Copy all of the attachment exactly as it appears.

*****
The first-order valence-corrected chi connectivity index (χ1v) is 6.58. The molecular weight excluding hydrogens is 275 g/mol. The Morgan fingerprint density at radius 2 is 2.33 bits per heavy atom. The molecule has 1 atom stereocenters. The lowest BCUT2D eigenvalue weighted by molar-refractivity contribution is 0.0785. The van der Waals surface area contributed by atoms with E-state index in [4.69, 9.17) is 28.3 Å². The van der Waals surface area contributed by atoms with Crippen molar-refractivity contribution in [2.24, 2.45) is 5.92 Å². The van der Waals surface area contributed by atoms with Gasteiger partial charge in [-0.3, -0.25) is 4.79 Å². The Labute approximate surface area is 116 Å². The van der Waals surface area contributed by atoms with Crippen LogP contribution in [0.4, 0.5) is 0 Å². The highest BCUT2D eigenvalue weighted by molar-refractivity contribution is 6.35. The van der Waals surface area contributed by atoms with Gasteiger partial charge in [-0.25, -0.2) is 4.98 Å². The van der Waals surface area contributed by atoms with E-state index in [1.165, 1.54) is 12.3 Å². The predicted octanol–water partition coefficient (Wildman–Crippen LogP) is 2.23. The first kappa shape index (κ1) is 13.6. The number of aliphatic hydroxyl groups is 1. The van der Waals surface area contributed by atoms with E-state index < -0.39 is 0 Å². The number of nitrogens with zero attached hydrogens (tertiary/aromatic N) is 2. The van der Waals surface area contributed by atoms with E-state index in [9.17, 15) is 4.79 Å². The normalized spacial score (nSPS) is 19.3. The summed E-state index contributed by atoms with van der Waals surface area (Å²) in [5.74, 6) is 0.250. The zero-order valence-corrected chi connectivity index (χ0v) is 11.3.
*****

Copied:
The first-order valence-corrected chi connectivity index (χ1v) is 6.58. The molecular weight excluding hydrogens is 275 g/mol. The Morgan fingerprint density at radius 2 is 2.33 bits per heavy atom. The molecule has 1 atom stereocenters. The lowest BCUT2D eigenvalue weighted by molar-refractivity contribution is 0.0785. The van der Waals surface area contributed by atoms with E-state index in [4.69, 9.17) is 28.3 Å². The van der Waals surface area contributed by atoms with Crippen molar-refractivity contribution in [2.24, 2.45) is 5.92 Å². The van der Waals surface area contributed by atoms with Gasteiger partial charge in [-0.3, -0.25) is 4.79 Å². The Labute approximate surface area is 116 Å². The van der Waals surface area contributed by atoms with Crippen LogP contribution in [0.4, 0.5) is 0 Å². The highest BCUT2D eigenvalue weighted by molar-refractivity contribution is 6.35. The van der Waals surface area contributed by atoms with Gasteiger partial charge in [-0.25, -0.2) is 4.98 Å². The van der Waals surface area contributed by atoms with E-state index in [1.165, 1.54) is 12.3 Å². The predicted octanol–water partition coefficient (Wildman–Crippen LogP) is 2.23. The first kappa shape index (κ1) is 13.6. The number of aliphatic hydroxyl groups is 1. The van der Waals surface area contributed by atoms with E-state index < -0.39 is 0 Å². The number of nitrogens with zero attached hydrogens (tertiary/aromatic N) is 2. The van der Waals surface area contributed by atoms with E-state index in [9.17, 15) is 4.79 Å². The normalized spacial score (nSPS) is 19.3. The summed E-state index contributed by atoms with van der Waals surface area (Å²) in [5.74, 6) is 0.250. The zero-order valence-corrected chi connectivity index (χ0v) is 11.3.